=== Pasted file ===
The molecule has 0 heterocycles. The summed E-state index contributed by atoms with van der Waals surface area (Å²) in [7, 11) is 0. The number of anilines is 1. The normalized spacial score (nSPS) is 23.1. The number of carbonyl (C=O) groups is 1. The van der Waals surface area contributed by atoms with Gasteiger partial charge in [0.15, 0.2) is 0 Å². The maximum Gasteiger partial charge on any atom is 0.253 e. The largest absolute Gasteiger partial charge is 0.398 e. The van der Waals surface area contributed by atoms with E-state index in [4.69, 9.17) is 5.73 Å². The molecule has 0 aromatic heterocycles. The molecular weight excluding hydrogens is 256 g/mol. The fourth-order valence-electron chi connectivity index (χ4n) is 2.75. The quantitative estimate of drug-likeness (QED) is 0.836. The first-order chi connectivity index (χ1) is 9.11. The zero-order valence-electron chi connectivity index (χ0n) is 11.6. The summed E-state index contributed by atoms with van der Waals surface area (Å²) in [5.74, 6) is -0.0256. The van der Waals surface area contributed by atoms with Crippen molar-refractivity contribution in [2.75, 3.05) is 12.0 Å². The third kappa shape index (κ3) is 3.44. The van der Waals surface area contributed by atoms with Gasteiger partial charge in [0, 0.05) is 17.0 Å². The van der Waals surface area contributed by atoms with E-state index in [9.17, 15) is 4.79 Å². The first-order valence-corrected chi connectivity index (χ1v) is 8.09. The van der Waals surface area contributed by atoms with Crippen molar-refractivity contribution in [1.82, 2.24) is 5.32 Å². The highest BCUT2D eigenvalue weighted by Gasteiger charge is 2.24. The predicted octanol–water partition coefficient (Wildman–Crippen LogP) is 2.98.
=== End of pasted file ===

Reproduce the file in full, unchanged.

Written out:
The molecule has 0 heterocycles. The summed E-state index contributed by atoms with van der Waals surface area (Å²) in [7, 11) is 0. The number of anilines is 1. The normalized spacial score (nSPS) is 23.1. The number of carbonyl (C=O) groups is 1. The van der Waals surface area contributed by atoms with Gasteiger partial charge in [0.15, 0.2) is 0 Å². The maximum Gasteiger partial charge on any atom is 0.253 e. The largest absolute Gasteiger partial charge is 0.398 e. The van der Waals surface area contributed by atoms with E-state index in [4.69, 9.17) is 5.73 Å². The molecule has 0 aromatic heterocycles. The molecular weight excluding hydrogens is 256 g/mol. The fourth-order valence-electron chi connectivity index (χ4n) is 2.75. The quantitative estimate of drug-likeness (QED) is 0.836. The first-order chi connectivity index (χ1) is 9.11. The zero-order valence-electron chi connectivity index (χ0n) is 11.6. The summed E-state index contributed by atoms with van der Waals surface area (Å²) in [5.74, 6) is -0.0256. The van der Waals surface area contributed by atoms with Crippen molar-refractivity contribution in [2.75, 3.05) is 12.0 Å². The third kappa shape index (κ3) is 3.44. The van der Waals surface area contributed by atoms with Gasteiger partial charge in [0, 0.05) is 17.0 Å². The van der Waals surface area contributed by atoms with E-state index in [9.17, 15) is 4.79 Å². The first-order valence-corrected chi connectivity index (χ1v) is 8.09. The van der Waals surface area contributed by atoms with Crippen molar-refractivity contribution in [1.82, 2.24) is 5.32 Å². The highest BCUT2D eigenvalue weighted by Gasteiger charge is 2.24. The predicted octanol–water partition coefficient (Wildman–Crippen LogP) is 2.98.